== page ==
Blinking an LED with an Arduino. Running RetroPie on a Raspberry Pi. Installing Kodi on a single-board computer. These are all pretty easy maker projects. But basic doesn't mean bad. In fact, beginner-friendly do-it-yourself (DIY) projects provide an accessible means of getting hands-on with new technology. Here's why basic projects are actually awesome.
Regardless of experience level, learning a new maker skill can be pretty tough. That could be starting out with a fresh piece of hardware such as a Raspberry Pi or Arduino, testing out a new skill such as soldering or 3D printing, and even proceeding to more advanced projects within an existing space. Starting out with a simple, straightforward challenge often proves extremely rewarding and encouraging. For instance, blinking an LED using an Arduino isn't terribly difficult especially once you've performed it and have a solid understanding of microcontroller hardware as well as how it interacts with the IDE (integrated development environment). However, before you've reached that point, even a few lines of code in an Arduino IDE may seem intimidating.
Make Something Cool, Unleash Potential
A powerful quality of simple DIY projects is its ability to showcase the potential of some hardware or software. I still remember my first Raspberry Pi project. Adhering to the cliche, it was a retro gaming console with RetroPie. I then proceeded to test out Recalbox and OSMC (Open-Source Media Centre). While the Pi intrigued me, I was just as keen if not more so, on getting my Raspberry Pi so I could use its multi-colored Pibow case.
Yet all of that changed once I actually completed a project. Sure, cobbling together a retro game console was as easy as flashing an operating to a microSD card, booting up my Pi, and mapping some buttons. Along the way, I learned quite a bit though. Previously, I'd yet to use SSH, and transferring ROMs required using SFTP to remotely drop files onto my Pi. Likewise, my Kodi home theatre PC with OSMC wasn't anything particularly fancy. But accessible projects such as those further sparked my interest in the Pi, and I quickly became curious about what else it could do. Since then, I've used Pi boards to create a whole-home ad-blocking device with Pi-Hole, whipped up a VPN server, controlled my 3D printers using OctoPrint, and even run a Plex server with a Pi. Witnessing what seemed like magic in that first RetroPie splash screen back in the day helped me realize the potential of the Pi.
Learning never stops, and I'm of the opinion that if you're not learning you're not paying attention. This is possibly never more true than in the maker community. Often, projects never finish. We simply take breaks from working on them. Take my first RetroPie project for instance. Since then, I've upgraded to a Raspberry Pi 3 B+ and will undoubtedly transfer that over to a Pi 4 once there's a stable official image. While it's still an emulation console, the hardware and software powering it has evolved.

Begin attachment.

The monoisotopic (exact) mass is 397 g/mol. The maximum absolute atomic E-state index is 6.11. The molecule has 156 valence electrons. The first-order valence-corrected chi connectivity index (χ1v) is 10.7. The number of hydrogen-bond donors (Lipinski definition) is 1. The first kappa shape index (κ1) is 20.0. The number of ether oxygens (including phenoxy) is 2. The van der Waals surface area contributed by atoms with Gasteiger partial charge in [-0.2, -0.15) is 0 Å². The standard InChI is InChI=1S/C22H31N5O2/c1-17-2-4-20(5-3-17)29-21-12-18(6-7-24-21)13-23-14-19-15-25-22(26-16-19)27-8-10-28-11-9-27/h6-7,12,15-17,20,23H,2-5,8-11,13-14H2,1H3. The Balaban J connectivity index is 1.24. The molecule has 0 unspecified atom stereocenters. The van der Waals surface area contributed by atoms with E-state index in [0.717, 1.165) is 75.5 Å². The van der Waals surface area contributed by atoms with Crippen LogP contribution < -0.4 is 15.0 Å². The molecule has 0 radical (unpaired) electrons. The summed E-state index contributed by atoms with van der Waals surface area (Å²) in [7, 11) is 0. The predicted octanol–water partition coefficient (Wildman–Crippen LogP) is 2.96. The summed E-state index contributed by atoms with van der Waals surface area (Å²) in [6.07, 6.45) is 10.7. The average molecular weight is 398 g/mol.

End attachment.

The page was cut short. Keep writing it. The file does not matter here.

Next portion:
Similarly, my maker skillset evolved along the way. I began learning about the command line and Linux. Over time, I became comfortable with the Raspberry Pi, and picked up an Arduino. Sure, a microcontroller and single-board computer are different, yet enough overlap exists that I shouldn't have been nervous. But I was. Like I did with my Raspberry Pi, I started small, this time with the goal of blinking an LED. First I learned to blink an LED once, then to make it blink repeatedly. And I understood not only how to perform this, but why it happens too. At the time, I never believed I'd go on to put together an Arduino-powered smart plant watering system.
Expand Your Horizons
When I initially began DIYing, I was drawn to the Raspberry Pi as a gamer and home theatre enthusiast. Having heard about its abilities to tackle those tasks, I snagged a Pi. Scouring forums and joining various Pi-based communities, I soon discovered other cool projects that fellow makers had built. The Pi led me to Arduino tinkering, 3D printing, and even a bit of soldering though I'm still not terribly comfortable armed with a soldering iron. My non-maker interests brought me to DIY tech which then knocked me down the hobbyist rabbit hole.
Build Yourself Increasingly Cool Stuff
One of the best qualities of the maker space is that, through continued education, we can build ourselves useful, functional items and thereby eliminate the need to purchase off-the-shelf devices sometimes. Rather than buying a network-attached storage (NAS) device, I've used maker boards, a cost-effective solution. Over time, my DIY capabilities have increased, and so too has my output of maker projects to fulfill needs around my house.
Basic Doesn't Mean Bad - Why Simple DIY Projects are Awesome
Whether you've never dabbled in tech before or you're a seasoned enthusiast learning a new skill, starting with easy projects isn't anything to be ashamed of. Moreover, don't be afraid to document and share your simple DIYing, both successes and failures alike. When following along with tutorials, you've got an opportunity to customize and add to it. Add a little code to that Arduino code you copied into the IDE, for instance. We all start somewhere, and those small wins at the beginning of a maker journey go a long way towards encouraging and empowering us.
Benefits of easy maker projects:
- Safe place to start
- Encouraging and empowering
- Expand our horizons
- Iterative learning
Your turn: What beginner-friendly maker projects have you completed, and how has your DIY journey evolved?